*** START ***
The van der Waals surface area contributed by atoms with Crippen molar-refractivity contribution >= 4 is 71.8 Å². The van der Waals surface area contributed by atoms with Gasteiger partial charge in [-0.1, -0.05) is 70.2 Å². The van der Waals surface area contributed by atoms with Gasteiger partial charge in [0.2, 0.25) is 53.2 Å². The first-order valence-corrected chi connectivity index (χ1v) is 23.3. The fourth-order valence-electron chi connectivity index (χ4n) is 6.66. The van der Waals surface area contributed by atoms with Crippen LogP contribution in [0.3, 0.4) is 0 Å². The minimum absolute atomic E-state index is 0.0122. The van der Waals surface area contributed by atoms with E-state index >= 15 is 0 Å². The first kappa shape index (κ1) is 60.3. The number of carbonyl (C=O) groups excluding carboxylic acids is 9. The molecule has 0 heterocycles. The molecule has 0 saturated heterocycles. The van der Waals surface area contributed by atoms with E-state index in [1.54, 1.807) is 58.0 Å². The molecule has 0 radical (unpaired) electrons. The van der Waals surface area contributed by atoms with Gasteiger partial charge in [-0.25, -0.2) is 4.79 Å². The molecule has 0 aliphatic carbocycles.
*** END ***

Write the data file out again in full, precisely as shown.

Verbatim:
The van der Waals surface area contributed by atoms with Crippen molar-refractivity contribution >= 4 is 71.8 Å². The van der Waals surface area contributed by atoms with Gasteiger partial charge in [-0.1, -0.05) is 70.2 Å². The van der Waals surface area contributed by atoms with Gasteiger partial charge in [0.2, 0.25) is 53.2 Å². The first-order valence-corrected chi connectivity index (χ1v) is 23.3. The fourth-order valence-electron chi connectivity index (χ4n) is 6.66. The van der Waals surface area contributed by atoms with Crippen LogP contribution in [0.3, 0.4) is 0 Å². The minimum absolute atomic E-state index is 0.0122. The van der Waals surface area contributed by atoms with E-state index >= 15 is 0 Å². The first kappa shape index (κ1) is 60.3. The number of carbonyl (C=O) groups excluding carboxylic acids is 9. The molecule has 0 heterocycles. The molecule has 0 saturated heterocycles. The van der Waals surface area contributed by atoms with E-state index in [1.54, 1.807) is 58.0 Å². The molecule has 0 radical (unpaired) electrons. The van der Waals surface area contributed by atoms with Gasteiger partial charge in [-0.25, -0.2) is 4.79 Å². The molecule has 0 aliphatic carbocycles.